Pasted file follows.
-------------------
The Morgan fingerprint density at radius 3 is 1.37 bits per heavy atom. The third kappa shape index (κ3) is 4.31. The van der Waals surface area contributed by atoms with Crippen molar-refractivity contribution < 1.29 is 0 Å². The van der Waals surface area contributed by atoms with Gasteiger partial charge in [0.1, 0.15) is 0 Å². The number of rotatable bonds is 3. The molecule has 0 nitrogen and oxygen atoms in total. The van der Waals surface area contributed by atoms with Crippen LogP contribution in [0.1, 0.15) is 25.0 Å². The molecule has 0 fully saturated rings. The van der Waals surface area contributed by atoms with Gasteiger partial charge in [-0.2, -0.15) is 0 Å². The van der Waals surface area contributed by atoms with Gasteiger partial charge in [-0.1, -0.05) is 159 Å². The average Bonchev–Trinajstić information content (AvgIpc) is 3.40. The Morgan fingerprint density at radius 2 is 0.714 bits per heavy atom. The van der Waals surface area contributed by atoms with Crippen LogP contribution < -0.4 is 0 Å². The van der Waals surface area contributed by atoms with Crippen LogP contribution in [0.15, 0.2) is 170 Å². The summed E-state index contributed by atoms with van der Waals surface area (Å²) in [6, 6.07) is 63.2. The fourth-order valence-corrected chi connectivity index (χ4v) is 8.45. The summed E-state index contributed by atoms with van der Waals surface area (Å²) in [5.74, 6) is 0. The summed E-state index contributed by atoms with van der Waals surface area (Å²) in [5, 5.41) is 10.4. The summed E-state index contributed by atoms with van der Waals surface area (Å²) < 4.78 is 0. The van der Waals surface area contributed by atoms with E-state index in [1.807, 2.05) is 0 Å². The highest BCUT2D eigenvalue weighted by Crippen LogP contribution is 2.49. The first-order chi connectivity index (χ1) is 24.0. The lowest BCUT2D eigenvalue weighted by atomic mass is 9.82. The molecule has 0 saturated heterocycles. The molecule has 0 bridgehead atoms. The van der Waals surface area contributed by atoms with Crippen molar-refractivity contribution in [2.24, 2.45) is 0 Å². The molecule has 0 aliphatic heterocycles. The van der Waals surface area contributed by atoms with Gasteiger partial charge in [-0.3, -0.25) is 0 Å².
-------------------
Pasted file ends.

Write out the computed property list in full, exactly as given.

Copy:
The Morgan fingerprint density at radius 3 is 1.37 bits per heavy atom. The third kappa shape index (κ3) is 4.31. The van der Waals surface area contributed by atoms with Crippen molar-refractivity contribution < 1.29 is 0 Å². The van der Waals surface area contributed by atoms with Gasteiger partial charge in [0.1, 0.15) is 0 Å². The number of rotatable bonds is 3. The molecule has 0 nitrogen and oxygen atoms in total. The van der Waals surface area contributed by atoms with Crippen LogP contribution in [0.1, 0.15) is 25.0 Å². The molecule has 0 fully saturated rings. The van der Waals surface area contributed by atoms with Gasteiger partial charge in [-0.2, -0.15) is 0 Å². The van der Waals surface area contributed by atoms with Gasteiger partial charge in [-0.1, -0.05) is 159 Å². The average Bonchev–Trinajstić information content (AvgIpc) is 3.40. The Morgan fingerprint density at radius 2 is 0.714 bits per heavy atom. The van der Waals surface area contributed by atoms with Crippen LogP contribution < -0.4 is 0 Å². The van der Waals surface area contributed by atoms with Crippen LogP contribution in [0.15, 0.2) is 170 Å². The summed E-state index contributed by atoms with van der Waals surface area (Å²) in [6, 6.07) is 63.2. The fourth-order valence-corrected chi connectivity index (χ4v) is 8.45. The summed E-state index contributed by atoms with van der Waals surface area (Å²) in [5.74, 6) is 0. The summed E-state index contributed by atoms with van der Waals surface area (Å²) in [5, 5.41) is 10.4. The summed E-state index contributed by atoms with van der Waals surface area (Å²) < 4.78 is 0. The van der Waals surface area contributed by atoms with E-state index in [1.807, 2.05) is 0 Å². The highest BCUT2D eigenvalue weighted by Crippen LogP contribution is 2.49. The first-order chi connectivity index (χ1) is 24.0. The lowest BCUT2D eigenvalue weighted by atomic mass is 9.82. The molecule has 0 saturated heterocycles. The molecule has 0 bridgehead atoms. The van der Waals surface area contributed by atoms with Crippen molar-refractivity contribution in [2.24, 2.45) is 0 Å². The molecule has 0 aliphatic heterocycles. The van der Waals surface area contributed by atoms with Gasteiger partial charge in [-0.3, -0.25) is 0 Å².